How to Feel Good Without Drugs and Alcohol
By Michael Rass
Many people who develop a substance use disorder started taking drugs or drinking alcohol to deal with difficult emotional states or simply to feel better. They unwittingly engage neural structures in the human brain responsible for motivation and wanting, that is, craving for a reward.
It is a natural process that evolved over millions of years and has been crucial to the survival of our species. Whenever our ancestors found tasty food in the wild and ate it, chemicals in their brain would create a pleasurable sensation, thus motivating the person to repeat the experience. In a process known as “operant conditioning,” the strength of a behavior is modified by the behavior’s consequences.
In The Righteous Mind, social psychologist Jonathan Haidt explains the central role of dopamine in this process:
“All animal brains are designed to create flashes of pleasure when the animal does something important for its survival, and small pulses of the neurotransmitter dopamine in the ventral striatum (and a few other places) are where these good feelings are manufactured. Heroin and cocaine are addictive because they artificially trigger this dopamine response. Rats who can press a button to deliver electrical stimulation to their reward centers will continue pressing until they collapse from starvation.”
Besides dopamine, the human brain employs several other chemical messengers to modify behavior. While pleasure is signaled by the release of dopamine, endorphins are released in response to pain and stress. Oxytocin reinforces bonding, and serotonin acts as an antidepressant.
Persistent substance abuse will eventually almost totally diminish any ability to experience a natural high. Higher and higher doses of drugs and alcohol are required just to feel normal. The individual is trapped in the addiction cycle of trigger–substance use–high–withdrawal–repeat.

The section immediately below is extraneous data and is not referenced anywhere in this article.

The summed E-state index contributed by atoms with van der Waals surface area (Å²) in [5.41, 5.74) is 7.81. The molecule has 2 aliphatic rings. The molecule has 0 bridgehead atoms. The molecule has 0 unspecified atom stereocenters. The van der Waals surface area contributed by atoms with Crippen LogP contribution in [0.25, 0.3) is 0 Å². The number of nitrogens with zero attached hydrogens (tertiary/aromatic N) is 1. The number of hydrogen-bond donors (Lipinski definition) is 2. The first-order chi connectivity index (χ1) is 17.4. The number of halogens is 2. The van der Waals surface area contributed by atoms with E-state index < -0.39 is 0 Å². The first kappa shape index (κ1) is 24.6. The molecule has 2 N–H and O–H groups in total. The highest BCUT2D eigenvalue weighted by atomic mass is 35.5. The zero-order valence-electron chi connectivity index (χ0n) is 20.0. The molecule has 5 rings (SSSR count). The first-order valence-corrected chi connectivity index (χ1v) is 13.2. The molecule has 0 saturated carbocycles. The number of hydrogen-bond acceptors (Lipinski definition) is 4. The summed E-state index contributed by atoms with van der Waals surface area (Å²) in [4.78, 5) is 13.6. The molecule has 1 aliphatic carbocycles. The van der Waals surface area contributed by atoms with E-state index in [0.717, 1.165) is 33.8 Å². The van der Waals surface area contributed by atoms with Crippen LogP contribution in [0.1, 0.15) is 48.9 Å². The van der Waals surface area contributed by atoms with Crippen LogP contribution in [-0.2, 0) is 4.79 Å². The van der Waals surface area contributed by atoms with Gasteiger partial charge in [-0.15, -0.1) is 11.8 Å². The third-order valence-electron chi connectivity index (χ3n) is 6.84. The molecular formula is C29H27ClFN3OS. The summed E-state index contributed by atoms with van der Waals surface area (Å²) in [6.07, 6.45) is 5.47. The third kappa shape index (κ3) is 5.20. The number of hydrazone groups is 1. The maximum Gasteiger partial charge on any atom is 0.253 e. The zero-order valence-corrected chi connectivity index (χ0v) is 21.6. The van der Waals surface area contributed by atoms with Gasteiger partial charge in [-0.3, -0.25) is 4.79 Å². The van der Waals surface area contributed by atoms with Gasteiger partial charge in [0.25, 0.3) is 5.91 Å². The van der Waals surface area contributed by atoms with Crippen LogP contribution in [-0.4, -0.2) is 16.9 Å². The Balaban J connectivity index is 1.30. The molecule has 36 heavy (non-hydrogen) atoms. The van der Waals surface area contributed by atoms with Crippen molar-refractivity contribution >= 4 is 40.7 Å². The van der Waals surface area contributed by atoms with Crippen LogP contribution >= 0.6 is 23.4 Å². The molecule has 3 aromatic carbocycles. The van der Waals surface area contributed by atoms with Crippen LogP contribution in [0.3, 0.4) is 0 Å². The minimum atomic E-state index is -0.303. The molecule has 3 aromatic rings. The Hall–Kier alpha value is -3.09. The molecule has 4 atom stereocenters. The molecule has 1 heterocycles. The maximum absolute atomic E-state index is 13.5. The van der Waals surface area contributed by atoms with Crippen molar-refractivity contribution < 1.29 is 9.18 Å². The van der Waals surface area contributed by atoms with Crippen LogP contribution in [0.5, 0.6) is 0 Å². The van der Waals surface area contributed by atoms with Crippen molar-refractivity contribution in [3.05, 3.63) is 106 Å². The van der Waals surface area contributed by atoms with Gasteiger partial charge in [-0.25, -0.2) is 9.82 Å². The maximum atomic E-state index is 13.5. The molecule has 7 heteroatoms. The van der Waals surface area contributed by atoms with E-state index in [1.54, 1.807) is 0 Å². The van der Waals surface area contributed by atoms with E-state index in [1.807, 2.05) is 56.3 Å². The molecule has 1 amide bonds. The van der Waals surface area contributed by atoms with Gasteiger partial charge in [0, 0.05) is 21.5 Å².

Return to a Natural High
In addiction treatment, the patient has to learn how to revert to natural forms of elation. At Lakeview Health, a very important element of recalibrating the reward system of the addicted brain is physical exercise.
Exercise has many health benefits. It relieves and reduces stress. Exercise releases natural amounts of endorphins and dopamine, also known as runner’s high, which ultimately makes you feel good. Regular exercise helps improve sleeping patterns, provides greater energy, and generally enhances well-being, all of which make life more enjoyable and recovery more manageable.
Exercise physiologist Lauren Stobbie supervises the wellness therapy program at Lakeview Health. She knows fitness is an integral part of the recovery process. It improves the mood of patients and can help counter anxiety and depression. Stobbie tracks how much progress patients are making and she works closely with their therapists.
“Any time you’re exercising you release endorphins and other neurotransmitters, which allows patients to experience that pleasurable state naturally without the use of alcohol or drugs. It also helps them deal with feelings of stress, anxiety, and depression that they go through. Being able to release those is a huge benefit of the exercise program,” says Stobbie. “A lot of research shows that patients who participate in an exercise program while they are in rehab have a more successful recovery afterward.”
Wellness therapy at Lakeview is designed to meet the different needs and interests of individual patients. Participants can choose from many activities, including strength training, yoga, conditioning, and boot-camp-style classes. A lap pool is available for people who prefer to swim, and many older patients choose low-impact aquatic exercise.
Fitness is not just for rehab. Regular exercise improves the mood of most people and strengthens their motivation. Like many other recovery tools, healthy exercise can be a powerful weapon in the battle against addiction.